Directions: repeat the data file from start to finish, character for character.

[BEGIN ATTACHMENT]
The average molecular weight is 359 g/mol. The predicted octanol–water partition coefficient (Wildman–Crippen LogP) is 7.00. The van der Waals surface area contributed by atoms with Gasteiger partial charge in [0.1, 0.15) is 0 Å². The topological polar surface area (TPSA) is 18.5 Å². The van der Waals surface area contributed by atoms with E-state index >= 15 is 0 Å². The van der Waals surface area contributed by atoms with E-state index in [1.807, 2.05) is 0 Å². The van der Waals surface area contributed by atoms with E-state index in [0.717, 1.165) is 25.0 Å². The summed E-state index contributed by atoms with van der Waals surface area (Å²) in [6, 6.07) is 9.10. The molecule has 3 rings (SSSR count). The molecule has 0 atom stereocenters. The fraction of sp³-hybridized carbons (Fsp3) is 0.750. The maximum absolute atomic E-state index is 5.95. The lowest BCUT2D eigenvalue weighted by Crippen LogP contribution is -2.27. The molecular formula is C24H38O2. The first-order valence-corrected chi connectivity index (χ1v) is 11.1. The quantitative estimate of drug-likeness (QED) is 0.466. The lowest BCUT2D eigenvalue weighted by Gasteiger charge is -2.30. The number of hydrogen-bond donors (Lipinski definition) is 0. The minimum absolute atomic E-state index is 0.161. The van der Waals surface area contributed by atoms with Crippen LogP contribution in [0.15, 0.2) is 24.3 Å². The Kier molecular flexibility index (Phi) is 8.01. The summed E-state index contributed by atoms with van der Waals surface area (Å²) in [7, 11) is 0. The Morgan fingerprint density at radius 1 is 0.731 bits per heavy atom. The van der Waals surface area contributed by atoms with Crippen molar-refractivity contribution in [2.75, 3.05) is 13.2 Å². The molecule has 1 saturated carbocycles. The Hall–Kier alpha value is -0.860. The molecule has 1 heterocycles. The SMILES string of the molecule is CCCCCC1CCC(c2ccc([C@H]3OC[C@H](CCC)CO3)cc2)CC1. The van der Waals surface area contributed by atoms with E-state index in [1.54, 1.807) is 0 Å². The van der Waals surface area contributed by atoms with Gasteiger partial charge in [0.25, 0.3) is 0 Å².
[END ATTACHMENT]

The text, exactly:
The average molecular weight is 359 g/mol. The predicted octanol–water partition coefficient (Wildman–Crippen LogP) is 7.00. The van der Waals surface area contributed by atoms with Gasteiger partial charge in [0.1, 0.15) is 0 Å². The topological polar surface area (TPSA) is 18.5 Å². The van der Waals surface area contributed by atoms with E-state index >= 15 is 0 Å². The van der Waals surface area contributed by atoms with E-state index in [1.807, 2.05) is 0 Å². The van der Waals surface area contributed by atoms with E-state index in [0.717, 1.165) is 25.0 Å². The summed E-state index contributed by atoms with van der Waals surface area (Å²) in [6, 6.07) is 9.10. The molecule has 3 rings (SSSR count). The molecule has 0 atom stereocenters. The fraction of sp³-hybridized carbons (Fsp3) is 0.750. The maximum absolute atomic E-state index is 5.95. The lowest BCUT2D eigenvalue weighted by Crippen LogP contribution is -2.27. The molecular formula is C24H38O2. The first-order valence-corrected chi connectivity index (χ1v) is 11.1. The quantitative estimate of drug-likeness (QED) is 0.466. The lowest BCUT2D eigenvalue weighted by Gasteiger charge is -2.30. The number of hydrogen-bond donors (Lipinski definition) is 0. The minimum absolute atomic E-state index is 0.161. The van der Waals surface area contributed by atoms with Crippen LogP contribution in [0.15, 0.2) is 24.3 Å². The Kier molecular flexibility index (Phi) is 8.01. The summed E-state index contributed by atoms with van der Waals surface area (Å²) in [7, 11) is 0. The Morgan fingerprint density at radius 1 is 0.731 bits per heavy atom. The van der Waals surface area contributed by atoms with Crippen molar-refractivity contribution in [2.75, 3.05) is 13.2 Å². The molecule has 1 saturated carbocycles. The Hall–Kier alpha value is -0.860. The molecule has 1 heterocycles. The SMILES string of the molecule is CCCCCC1CCC(c2ccc([C@H]3OC[C@H](CCC)CO3)cc2)CC1. The van der Waals surface area contributed by atoms with E-state index in [1.54, 1.807) is 0 Å². The van der Waals surface area contributed by atoms with Gasteiger partial charge in [0.25, 0.3) is 0 Å².